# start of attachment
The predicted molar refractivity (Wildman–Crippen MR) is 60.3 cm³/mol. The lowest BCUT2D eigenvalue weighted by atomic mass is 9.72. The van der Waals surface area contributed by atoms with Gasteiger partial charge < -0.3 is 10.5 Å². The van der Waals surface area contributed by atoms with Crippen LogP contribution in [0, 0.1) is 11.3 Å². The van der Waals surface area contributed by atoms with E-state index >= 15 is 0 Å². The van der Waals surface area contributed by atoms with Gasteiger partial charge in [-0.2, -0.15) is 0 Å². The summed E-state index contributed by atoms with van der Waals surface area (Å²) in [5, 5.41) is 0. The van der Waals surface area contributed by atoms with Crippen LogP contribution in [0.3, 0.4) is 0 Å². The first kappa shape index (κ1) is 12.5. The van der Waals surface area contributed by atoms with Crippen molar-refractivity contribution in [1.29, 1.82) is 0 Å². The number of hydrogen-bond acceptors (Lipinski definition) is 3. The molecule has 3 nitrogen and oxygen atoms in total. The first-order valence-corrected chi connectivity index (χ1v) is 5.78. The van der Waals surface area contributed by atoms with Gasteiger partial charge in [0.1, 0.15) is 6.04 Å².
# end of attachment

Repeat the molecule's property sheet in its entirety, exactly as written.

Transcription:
The predicted molar refractivity (Wildman–Crippen MR) is 60.3 cm³/mol. The lowest BCUT2D eigenvalue weighted by atomic mass is 9.72. The van der Waals surface area contributed by atoms with Gasteiger partial charge < -0.3 is 10.5 Å². The van der Waals surface area contributed by atoms with Crippen LogP contribution in [0, 0.1) is 11.3 Å². The van der Waals surface area contributed by atoms with E-state index >= 15 is 0 Å². The van der Waals surface area contributed by atoms with Gasteiger partial charge in [-0.2, -0.15) is 0 Å². The summed E-state index contributed by atoms with van der Waals surface area (Å²) in [5, 5.41) is 0. The van der Waals surface area contributed by atoms with Crippen LogP contribution in [0.3, 0.4) is 0 Å². The first kappa shape index (κ1) is 12.5. The van der Waals surface area contributed by atoms with Crippen molar-refractivity contribution in [1.29, 1.82) is 0 Å². The number of hydrogen-bond acceptors (Lipinski definition) is 3. The molecule has 3 nitrogen and oxygen atoms in total. The first-order valence-corrected chi connectivity index (χ1v) is 5.78. The van der Waals surface area contributed by atoms with Gasteiger partial charge in [0.1, 0.15) is 6.04 Å².